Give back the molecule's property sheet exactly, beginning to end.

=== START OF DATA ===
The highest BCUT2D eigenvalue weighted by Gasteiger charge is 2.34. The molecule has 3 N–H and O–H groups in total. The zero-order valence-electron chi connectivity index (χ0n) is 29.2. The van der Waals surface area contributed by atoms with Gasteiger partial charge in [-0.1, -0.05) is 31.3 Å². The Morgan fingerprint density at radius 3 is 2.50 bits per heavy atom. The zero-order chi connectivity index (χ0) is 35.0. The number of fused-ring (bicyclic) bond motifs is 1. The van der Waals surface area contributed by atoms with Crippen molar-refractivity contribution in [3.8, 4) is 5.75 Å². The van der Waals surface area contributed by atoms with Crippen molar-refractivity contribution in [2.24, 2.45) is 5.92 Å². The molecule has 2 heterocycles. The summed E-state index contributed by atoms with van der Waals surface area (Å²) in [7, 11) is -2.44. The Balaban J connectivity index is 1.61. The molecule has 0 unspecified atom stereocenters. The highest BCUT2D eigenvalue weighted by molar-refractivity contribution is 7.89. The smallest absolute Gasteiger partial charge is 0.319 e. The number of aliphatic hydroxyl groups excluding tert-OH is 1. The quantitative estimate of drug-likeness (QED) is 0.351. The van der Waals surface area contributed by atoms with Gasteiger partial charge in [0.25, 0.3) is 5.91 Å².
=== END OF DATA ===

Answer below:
The highest BCUT2D eigenvalue weighted by Gasteiger charge is 2.34. The molecule has 3 N–H and O–H groups in total. The zero-order valence-electron chi connectivity index (χ0n) is 29.2. The van der Waals surface area contributed by atoms with Gasteiger partial charge in [-0.1, -0.05) is 31.3 Å². The Morgan fingerprint density at radius 3 is 2.50 bits per heavy atom. The zero-order chi connectivity index (χ0) is 35.0. The number of fused-ring (bicyclic) bond motifs is 1. The van der Waals surface area contributed by atoms with Crippen molar-refractivity contribution in [3.8, 4) is 5.75 Å². The van der Waals surface area contributed by atoms with Crippen molar-refractivity contribution in [2.24, 2.45) is 5.92 Å². The molecule has 2 heterocycles. The summed E-state index contributed by atoms with van der Waals surface area (Å²) in [7, 11) is -2.44. The Balaban J connectivity index is 1.61. The molecule has 0 unspecified atom stereocenters. The highest BCUT2D eigenvalue weighted by molar-refractivity contribution is 7.89. The smallest absolute Gasteiger partial charge is 0.319 e. The number of aliphatic hydroxyl groups excluding tert-OH is 1. The quantitative estimate of drug-likeness (QED) is 0.351. The van der Waals surface area contributed by atoms with Gasteiger partial charge in [0.25, 0.3) is 5.91 Å².